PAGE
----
Please take a look at our new frequently asked questions tab (FAQ’s.) You may have had the same question, or realize something you were completely unaware of!
A federal bill to prohibit the practice of asking applicants and/ or employees for the password to access their social media has been introduced. On April 27, 2012, Rep. Eliot Engel, D-N.Y., introduced the Social Networking Online Protection Act (SNOPA).
SNOPA would prohibit employers from requiring a username, password or other access to online content. It would not allow employers to demand such access to discipline, discriminate or deny employment and would bar employers from disciplining individuals who refuse to volunteer such information.
Maryland became the first state prohibiting employers from requesting the social media passwords or accessing the social media accounts of prospective and current employees on May 2nd, 2012.
Enforcement guidance issued by the EEOC last week focused on the use of criminal history information with respect to “disparate impact” claims under Title VII of the Civil Rights Act. Title VII prohibits not only intentional discrimination, but also “disparate impact,” that is, facially-neutral employment policies that have a disproportionate negative impact on minorities.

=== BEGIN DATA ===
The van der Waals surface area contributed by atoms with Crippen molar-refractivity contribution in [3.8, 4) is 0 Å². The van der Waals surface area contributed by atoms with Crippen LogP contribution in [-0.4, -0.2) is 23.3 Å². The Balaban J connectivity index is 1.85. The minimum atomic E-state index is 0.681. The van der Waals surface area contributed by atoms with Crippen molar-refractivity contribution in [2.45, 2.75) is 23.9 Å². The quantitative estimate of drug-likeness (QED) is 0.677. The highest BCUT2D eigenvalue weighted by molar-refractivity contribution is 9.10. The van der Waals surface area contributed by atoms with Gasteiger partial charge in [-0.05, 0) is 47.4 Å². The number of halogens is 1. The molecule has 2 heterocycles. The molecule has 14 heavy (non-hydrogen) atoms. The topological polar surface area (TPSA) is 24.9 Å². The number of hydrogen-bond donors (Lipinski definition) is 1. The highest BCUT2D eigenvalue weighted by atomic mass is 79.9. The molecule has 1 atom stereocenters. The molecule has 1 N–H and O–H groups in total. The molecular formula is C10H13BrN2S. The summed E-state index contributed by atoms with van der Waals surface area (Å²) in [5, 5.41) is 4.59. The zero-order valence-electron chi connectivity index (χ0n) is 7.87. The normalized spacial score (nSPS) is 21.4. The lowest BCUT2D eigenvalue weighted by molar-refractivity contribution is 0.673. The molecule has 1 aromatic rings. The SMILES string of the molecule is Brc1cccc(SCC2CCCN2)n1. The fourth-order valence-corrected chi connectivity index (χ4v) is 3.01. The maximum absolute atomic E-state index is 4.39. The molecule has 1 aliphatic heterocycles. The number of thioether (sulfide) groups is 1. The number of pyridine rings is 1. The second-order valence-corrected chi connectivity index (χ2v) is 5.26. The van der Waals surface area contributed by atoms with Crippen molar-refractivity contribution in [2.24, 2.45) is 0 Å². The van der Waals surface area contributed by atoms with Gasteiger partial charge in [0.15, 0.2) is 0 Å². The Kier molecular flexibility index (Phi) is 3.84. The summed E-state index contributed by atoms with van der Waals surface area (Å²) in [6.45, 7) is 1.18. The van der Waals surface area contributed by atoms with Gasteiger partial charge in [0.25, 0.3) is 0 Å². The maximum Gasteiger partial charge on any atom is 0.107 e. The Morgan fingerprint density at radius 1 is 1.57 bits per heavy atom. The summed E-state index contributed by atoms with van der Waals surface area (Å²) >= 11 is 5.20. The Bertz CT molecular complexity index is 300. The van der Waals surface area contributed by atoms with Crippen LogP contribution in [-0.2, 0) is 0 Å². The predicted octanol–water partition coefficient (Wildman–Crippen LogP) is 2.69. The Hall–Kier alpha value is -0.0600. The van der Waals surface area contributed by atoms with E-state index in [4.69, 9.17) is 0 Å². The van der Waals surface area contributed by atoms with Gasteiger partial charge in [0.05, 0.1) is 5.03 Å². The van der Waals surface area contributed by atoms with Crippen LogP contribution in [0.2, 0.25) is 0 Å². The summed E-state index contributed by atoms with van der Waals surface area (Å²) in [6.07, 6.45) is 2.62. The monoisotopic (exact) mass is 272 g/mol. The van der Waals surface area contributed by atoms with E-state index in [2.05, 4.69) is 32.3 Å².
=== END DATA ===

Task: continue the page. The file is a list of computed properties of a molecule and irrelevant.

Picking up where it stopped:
Based on conviction rates for African-Americans and Hispanics across the nation, the guidance makes it clear that the EEOC presumes that any employer’s use of criminal history information during the application process disproportionately excludes racial minority applicants. Basically, the EEOC is requiring that employers prove business necessity of their screening procedures. Moreover, to prove business necessity, employers will be required to validate, through statistics, the link between the disqualifying criminal conduct and subsequent work performance.
The new approach will allow the EEOC to file and investigate more charges of disparate impact, which present significantly more exposure. To lessen the risk of disparate impact liability, the EEOC suggests that employers make an individualized assessment of an applicant’s criminal background, only after deciding to hire the applicant and that employers only request “job related” criminal convictions, instead of a list of all criminal convictions.
What are your thoughts on the EEOC guidance…are employers guilty until proven innocent, as some would suggest?
According to a recent study funded by the National Institute on Alcohol Abuse and Alcoholism…
*About 15 percent of U.S. workers, or 19.2 million workers, are under the influence of alcohol at least occasionally while on the job.
*10% of workers have to reported to work with a hangover in the last year
*7% drank during the day
*75% of illicit drug users are employed (90% by small to medium businesses because they do not test.)
*Managers are more likely impaired on the job than are their reports.
*Workplace alcohol use is more prevalent with men than women, younger workers than older ones, unmarried than married, and more use by employees working on the evening shift, night shift, and irregular shifts.
Symptoms of drug or alcohol use include (but are certainly not limited to…